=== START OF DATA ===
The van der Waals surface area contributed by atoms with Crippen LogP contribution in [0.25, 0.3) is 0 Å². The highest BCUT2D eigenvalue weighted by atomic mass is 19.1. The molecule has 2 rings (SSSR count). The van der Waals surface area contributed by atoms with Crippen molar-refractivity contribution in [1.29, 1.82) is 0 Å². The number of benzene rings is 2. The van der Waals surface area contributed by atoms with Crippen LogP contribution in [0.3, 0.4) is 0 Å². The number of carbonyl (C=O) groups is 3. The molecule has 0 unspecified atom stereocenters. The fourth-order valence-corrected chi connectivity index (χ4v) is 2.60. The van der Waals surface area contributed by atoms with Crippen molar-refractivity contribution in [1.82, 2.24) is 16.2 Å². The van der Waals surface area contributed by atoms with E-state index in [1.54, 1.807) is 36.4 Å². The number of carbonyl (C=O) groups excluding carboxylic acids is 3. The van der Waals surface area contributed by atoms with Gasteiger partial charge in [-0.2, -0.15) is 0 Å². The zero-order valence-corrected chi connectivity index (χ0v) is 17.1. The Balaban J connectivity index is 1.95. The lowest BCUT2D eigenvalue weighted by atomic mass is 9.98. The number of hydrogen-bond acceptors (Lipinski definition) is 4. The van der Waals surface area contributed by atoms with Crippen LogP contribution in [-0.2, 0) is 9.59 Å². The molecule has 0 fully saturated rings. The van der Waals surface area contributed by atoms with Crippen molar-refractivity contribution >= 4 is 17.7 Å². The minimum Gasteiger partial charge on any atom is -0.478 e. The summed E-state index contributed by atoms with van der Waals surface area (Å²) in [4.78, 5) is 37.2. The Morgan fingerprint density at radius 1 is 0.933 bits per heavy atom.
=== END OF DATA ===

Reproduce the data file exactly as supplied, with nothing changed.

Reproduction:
The van der Waals surface area contributed by atoms with Crippen LogP contribution in [0.25, 0.3) is 0 Å². The highest BCUT2D eigenvalue weighted by atomic mass is 19.1. The molecule has 2 rings (SSSR count). The van der Waals surface area contributed by atoms with Crippen molar-refractivity contribution in [1.29, 1.82) is 0 Å². The number of benzene rings is 2. The van der Waals surface area contributed by atoms with Crippen LogP contribution in [0.3, 0.4) is 0 Å². The number of carbonyl (C=O) groups is 3. The molecule has 0 unspecified atom stereocenters. The fourth-order valence-corrected chi connectivity index (χ4v) is 2.60. The van der Waals surface area contributed by atoms with Crippen molar-refractivity contribution in [1.82, 2.24) is 16.2 Å². The van der Waals surface area contributed by atoms with E-state index in [1.54, 1.807) is 36.4 Å². The number of carbonyl (C=O) groups excluding carboxylic acids is 3. The van der Waals surface area contributed by atoms with Gasteiger partial charge in [-0.2, -0.15) is 0 Å². The zero-order valence-corrected chi connectivity index (χ0v) is 17.1. The Balaban J connectivity index is 1.95. The lowest BCUT2D eigenvalue weighted by atomic mass is 9.98. The number of hydrogen-bond acceptors (Lipinski definition) is 4. The van der Waals surface area contributed by atoms with Crippen LogP contribution in [-0.2, 0) is 9.59 Å². The molecule has 0 fully saturated rings. The van der Waals surface area contributed by atoms with Crippen molar-refractivity contribution >= 4 is 17.7 Å². The minimum Gasteiger partial charge on any atom is -0.478 e. The summed E-state index contributed by atoms with van der Waals surface area (Å²) in [4.78, 5) is 37.2. The Morgan fingerprint density at radius 1 is 0.933 bits per heavy atom.